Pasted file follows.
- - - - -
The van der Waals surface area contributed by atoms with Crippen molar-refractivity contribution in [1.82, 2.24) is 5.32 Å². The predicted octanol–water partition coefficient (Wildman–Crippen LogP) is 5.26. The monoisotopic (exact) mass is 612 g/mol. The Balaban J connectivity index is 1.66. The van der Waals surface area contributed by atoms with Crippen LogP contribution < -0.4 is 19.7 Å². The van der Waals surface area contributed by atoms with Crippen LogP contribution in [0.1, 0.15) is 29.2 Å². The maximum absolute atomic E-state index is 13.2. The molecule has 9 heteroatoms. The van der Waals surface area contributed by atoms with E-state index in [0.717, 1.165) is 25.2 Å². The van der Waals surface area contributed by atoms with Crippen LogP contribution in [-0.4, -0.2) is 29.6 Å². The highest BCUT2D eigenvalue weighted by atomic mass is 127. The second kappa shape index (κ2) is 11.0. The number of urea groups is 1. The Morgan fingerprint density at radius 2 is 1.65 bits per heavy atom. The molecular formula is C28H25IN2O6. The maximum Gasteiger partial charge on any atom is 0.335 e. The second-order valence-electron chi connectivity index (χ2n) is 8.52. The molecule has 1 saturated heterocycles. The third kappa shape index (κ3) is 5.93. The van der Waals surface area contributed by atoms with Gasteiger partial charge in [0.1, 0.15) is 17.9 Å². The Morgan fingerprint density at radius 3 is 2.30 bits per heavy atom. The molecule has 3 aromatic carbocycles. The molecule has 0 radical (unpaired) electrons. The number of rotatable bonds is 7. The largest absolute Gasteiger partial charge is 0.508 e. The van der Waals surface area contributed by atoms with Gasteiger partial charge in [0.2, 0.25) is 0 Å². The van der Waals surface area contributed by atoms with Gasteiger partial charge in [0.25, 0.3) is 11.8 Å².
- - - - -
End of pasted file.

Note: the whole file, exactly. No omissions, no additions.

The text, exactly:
The van der Waals surface area contributed by atoms with Crippen molar-refractivity contribution in [1.82, 2.24) is 5.32 Å². The predicted octanol–water partition coefficient (Wildman–Crippen LogP) is 5.26. The monoisotopic (exact) mass is 612 g/mol. The Balaban J connectivity index is 1.66. The van der Waals surface area contributed by atoms with Crippen LogP contribution < -0.4 is 19.7 Å². The van der Waals surface area contributed by atoms with Crippen LogP contribution in [0.1, 0.15) is 29.2 Å². The maximum absolute atomic E-state index is 13.2. The molecule has 9 heteroatoms. The van der Waals surface area contributed by atoms with E-state index in [0.717, 1.165) is 25.2 Å². The van der Waals surface area contributed by atoms with Crippen LogP contribution in [-0.4, -0.2) is 29.6 Å². The highest BCUT2D eigenvalue weighted by atomic mass is 127. The second kappa shape index (κ2) is 11.0. The number of urea groups is 1. The Morgan fingerprint density at radius 2 is 1.65 bits per heavy atom. The molecular formula is C28H25IN2O6. The maximum Gasteiger partial charge on any atom is 0.335 e. The second-order valence-electron chi connectivity index (χ2n) is 8.52. The molecule has 1 saturated heterocycles. The third kappa shape index (κ3) is 5.93. The van der Waals surface area contributed by atoms with Gasteiger partial charge in [0.1, 0.15) is 17.9 Å². The Morgan fingerprint density at radius 3 is 2.30 bits per heavy atom. The molecule has 3 aromatic carbocycles. The molecule has 0 radical (unpaired) electrons. The number of rotatable bonds is 7. The largest absolute Gasteiger partial charge is 0.508 e. The van der Waals surface area contributed by atoms with Gasteiger partial charge in [0.2, 0.25) is 0 Å². The van der Waals surface area contributed by atoms with Gasteiger partial charge in [0.25, 0.3) is 11.8 Å².